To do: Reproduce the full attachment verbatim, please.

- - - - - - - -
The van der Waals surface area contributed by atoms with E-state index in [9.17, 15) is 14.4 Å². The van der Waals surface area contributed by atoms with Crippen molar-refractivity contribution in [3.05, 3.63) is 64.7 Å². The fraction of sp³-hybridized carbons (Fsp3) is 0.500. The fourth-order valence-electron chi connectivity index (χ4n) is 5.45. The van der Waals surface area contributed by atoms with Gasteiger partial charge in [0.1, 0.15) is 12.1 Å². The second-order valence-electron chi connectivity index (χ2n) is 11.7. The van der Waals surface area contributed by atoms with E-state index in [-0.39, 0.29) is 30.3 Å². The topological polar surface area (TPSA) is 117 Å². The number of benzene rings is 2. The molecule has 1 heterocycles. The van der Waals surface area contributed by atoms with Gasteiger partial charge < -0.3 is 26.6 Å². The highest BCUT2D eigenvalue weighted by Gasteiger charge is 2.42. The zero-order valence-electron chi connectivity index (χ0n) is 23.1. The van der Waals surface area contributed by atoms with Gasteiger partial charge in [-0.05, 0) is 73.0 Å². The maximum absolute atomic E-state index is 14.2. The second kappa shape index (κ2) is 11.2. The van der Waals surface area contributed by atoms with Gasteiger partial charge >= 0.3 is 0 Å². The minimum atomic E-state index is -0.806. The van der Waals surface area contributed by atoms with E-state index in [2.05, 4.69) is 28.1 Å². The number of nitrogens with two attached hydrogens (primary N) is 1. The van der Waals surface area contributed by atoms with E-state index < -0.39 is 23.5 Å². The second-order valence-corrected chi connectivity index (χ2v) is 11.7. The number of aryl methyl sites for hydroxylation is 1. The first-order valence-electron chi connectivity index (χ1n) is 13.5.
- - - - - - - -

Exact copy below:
The van der Waals surface area contributed by atoms with E-state index in [9.17, 15) is 14.4 Å². The van der Waals surface area contributed by atoms with Crippen molar-refractivity contribution in [3.05, 3.63) is 64.7 Å². The fraction of sp³-hybridized carbons (Fsp3) is 0.500. The fourth-order valence-electron chi connectivity index (χ4n) is 5.45. The van der Waals surface area contributed by atoms with Gasteiger partial charge in [0.1, 0.15) is 12.1 Å². The second-order valence-electron chi connectivity index (χ2n) is 11.7. The van der Waals surface area contributed by atoms with E-state index in [-0.39, 0.29) is 30.3 Å². The topological polar surface area (TPSA) is 117 Å². The number of benzene rings is 2. The molecule has 1 heterocycles. The van der Waals surface area contributed by atoms with Gasteiger partial charge < -0.3 is 26.6 Å². The highest BCUT2D eigenvalue weighted by Gasteiger charge is 2.42. The zero-order valence-electron chi connectivity index (χ0n) is 23.1. The van der Waals surface area contributed by atoms with Gasteiger partial charge in [-0.05, 0) is 73.0 Å². The maximum absolute atomic E-state index is 14.2. The second kappa shape index (κ2) is 11.2. The van der Waals surface area contributed by atoms with Gasteiger partial charge >= 0.3 is 0 Å². The minimum atomic E-state index is -0.806. The van der Waals surface area contributed by atoms with E-state index in [2.05, 4.69) is 28.1 Å². The number of nitrogens with two attached hydrogens (primary N) is 1. The van der Waals surface area contributed by atoms with E-state index < -0.39 is 23.5 Å². The second-order valence-corrected chi connectivity index (χ2v) is 11.7. The number of aryl methyl sites for hydroxylation is 1. The first-order valence-electron chi connectivity index (χ1n) is 13.5.